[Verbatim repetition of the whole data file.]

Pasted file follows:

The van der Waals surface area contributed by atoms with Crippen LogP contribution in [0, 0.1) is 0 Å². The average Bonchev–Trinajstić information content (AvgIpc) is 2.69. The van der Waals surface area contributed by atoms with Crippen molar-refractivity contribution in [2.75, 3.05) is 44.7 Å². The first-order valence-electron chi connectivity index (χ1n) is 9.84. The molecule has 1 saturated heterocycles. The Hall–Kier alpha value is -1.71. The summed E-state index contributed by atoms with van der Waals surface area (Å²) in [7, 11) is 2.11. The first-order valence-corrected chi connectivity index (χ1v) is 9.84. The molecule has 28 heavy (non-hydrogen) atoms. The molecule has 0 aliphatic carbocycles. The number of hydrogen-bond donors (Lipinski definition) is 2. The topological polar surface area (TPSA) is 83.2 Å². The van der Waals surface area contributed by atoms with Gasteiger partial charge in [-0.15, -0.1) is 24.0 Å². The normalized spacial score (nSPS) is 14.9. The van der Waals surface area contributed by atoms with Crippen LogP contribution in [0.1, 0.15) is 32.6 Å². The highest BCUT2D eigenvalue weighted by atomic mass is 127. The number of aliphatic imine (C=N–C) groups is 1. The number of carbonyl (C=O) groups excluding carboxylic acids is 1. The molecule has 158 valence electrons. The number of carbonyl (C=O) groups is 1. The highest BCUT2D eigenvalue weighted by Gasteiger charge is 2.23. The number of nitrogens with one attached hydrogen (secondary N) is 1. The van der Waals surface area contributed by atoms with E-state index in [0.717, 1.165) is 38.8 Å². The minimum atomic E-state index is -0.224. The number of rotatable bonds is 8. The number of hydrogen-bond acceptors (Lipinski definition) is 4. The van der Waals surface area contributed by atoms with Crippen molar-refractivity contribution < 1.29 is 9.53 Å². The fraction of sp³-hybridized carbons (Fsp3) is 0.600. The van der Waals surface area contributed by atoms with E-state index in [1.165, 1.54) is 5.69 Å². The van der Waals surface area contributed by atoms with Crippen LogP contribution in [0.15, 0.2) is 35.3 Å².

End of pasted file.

The van der Waals surface area contributed by atoms with Crippen LogP contribution in [0, 0.1) is 0 Å². The average Bonchev–Trinajstić information content (AvgIpc) is 2.69. The van der Waals surface area contributed by atoms with Crippen molar-refractivity contribution in [2.75, 3.05) is 44.7 Å². The first-order valence-electron chi connectivity index (χ1n) is 9.84. The molecule has 1 saturated heterocycles. The Hall–Kier alpha value is -1.71. The summed E-state index contributed by atoms with van der Waals surface area (Å²) in [7, 11) is 2.11. The first-order valence-corrected chi connectivity index (χ1v) is 9.84. The molecule has 28 heavy (non-hydrogen) atoms. The molecule has 0 aliphatic carbocycles. The number of hydrogen-bond donors (Lipinski definition) is 2. The topological polar surface area (TPSA) is 83.2 Å². The van der Waals surface area contributed by atoms with Gasteiger partial charge in [-0.15, -0.1) is 24.0 Å². The normalized spacial score (nSPS) is 14.9. The van der Waals surface area contributed by atoms with Crippen LogP contribution in [0.1, 0.15) is 32.6 Å². The highest BCUT2D eigenvalue weighted by atomic mass is 127. The number of aliphatic imine (C=N–C) groups is 1. The number of carbonyl (C=O) groups excluding carboxylic acids is 1. The molecule has 158 valence electrons. The number of carbonyl (C=O) groups is 1. The highest BCUT2D eigenvalue weighted by Gasteiger charge is 2.23. The number of nitrogens with one attached hydrogen (secondary N) is 1. The van der Waals surface area contributed by atoms with E-state index in [0.717, 1.165) is 38.8 Å². The minimum atomic E-state index is -0.224. The number of rotatable bonds is 8. The number of hydrogen-bond acceptors (Lipinski definition) is 4. The van der Waals surface area contributed by atoms with Crippen molar-refractivity contribution < 1.29 is 9.53 Å². The fraction of sp³-hybridized carbons (Fsp3) is 0.600. The van der Waals surface area contributed by atoms with E-state index in [1.165, 1.54) is 5.69 Å². The van der Waals surface area contributed by atoms with Crippen LogP contribution in [0.15, 0.2) is 35.3 Å².